The men scribble things on notepads and go outside and to other rooms to make phone calls. Finally, they tell you that yours and Daddy’s stories match up and so did the one they got from your mechanic. Their job was done, so they start filing out of the house. One man with a badge stays behind.
Two more men from another official car agency come and after the longest wait of your life, you get to go be with your vroom vrooms again. It is so hard to see your beautiful, perfect vroom vrooms that way, and every minute that has passed has changed their condition. You want to see them, but you also know the longer time goes by, the more this will haunt you for the rest of your life. Daddy can’t even watch, it hurts too much. He stares out the window crying while you hold your vroom vrooms one last time. You kiss them, and sing them a song through your tears before the short, apologetic man wraps them in a white sheet and takes them away forever. You tell him to drive carefully even though you know your vroom vrooms can’t be hurt any more.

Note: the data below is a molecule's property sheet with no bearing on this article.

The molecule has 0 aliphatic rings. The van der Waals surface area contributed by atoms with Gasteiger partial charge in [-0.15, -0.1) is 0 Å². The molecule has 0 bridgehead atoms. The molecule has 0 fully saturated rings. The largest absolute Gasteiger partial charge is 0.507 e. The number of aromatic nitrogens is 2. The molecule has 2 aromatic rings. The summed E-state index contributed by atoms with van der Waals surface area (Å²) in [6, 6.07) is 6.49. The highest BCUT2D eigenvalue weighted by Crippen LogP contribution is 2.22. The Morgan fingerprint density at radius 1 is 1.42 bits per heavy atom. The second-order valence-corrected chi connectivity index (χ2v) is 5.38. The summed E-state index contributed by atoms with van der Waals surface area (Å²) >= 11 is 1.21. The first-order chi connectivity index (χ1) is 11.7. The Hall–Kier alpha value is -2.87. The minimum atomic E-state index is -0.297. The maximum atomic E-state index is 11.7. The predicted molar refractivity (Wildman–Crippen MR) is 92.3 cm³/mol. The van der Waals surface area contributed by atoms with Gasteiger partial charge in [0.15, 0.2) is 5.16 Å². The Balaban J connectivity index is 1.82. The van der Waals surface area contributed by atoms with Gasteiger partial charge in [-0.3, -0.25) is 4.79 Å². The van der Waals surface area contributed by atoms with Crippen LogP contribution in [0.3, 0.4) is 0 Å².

Some people tell Mommy that she should put on a happy face for you and that you wouldn’t want to see me sad. I promise you, Baby Boy, we are doing our best to function every day at work and on our own time. We are spreading The Caleb Effect every chance we get, but I hope you also have some sort of protected understanding that losing you is not only a full-time overwhelming shock, but it also came with a super-sized helping of trauma. I told you the EXTREMELY abridged, PG-rated version, but since I still feel like you are not able to experience any sadness where you are, I think you can handle it now.
Since today marks one year without you, this will be the last video and blog post in this series on the 2nd of each month. After today, we will not be posting on the day that marks the worst day of our lives, but instead we will be celebrating the best day – the day you were born. Every 9th of the month, we will be sharing The Caleb Effect to celebrate your much too brief, but exceptionally full life. We hope others will join us and tell us about it on your website or Facebook page.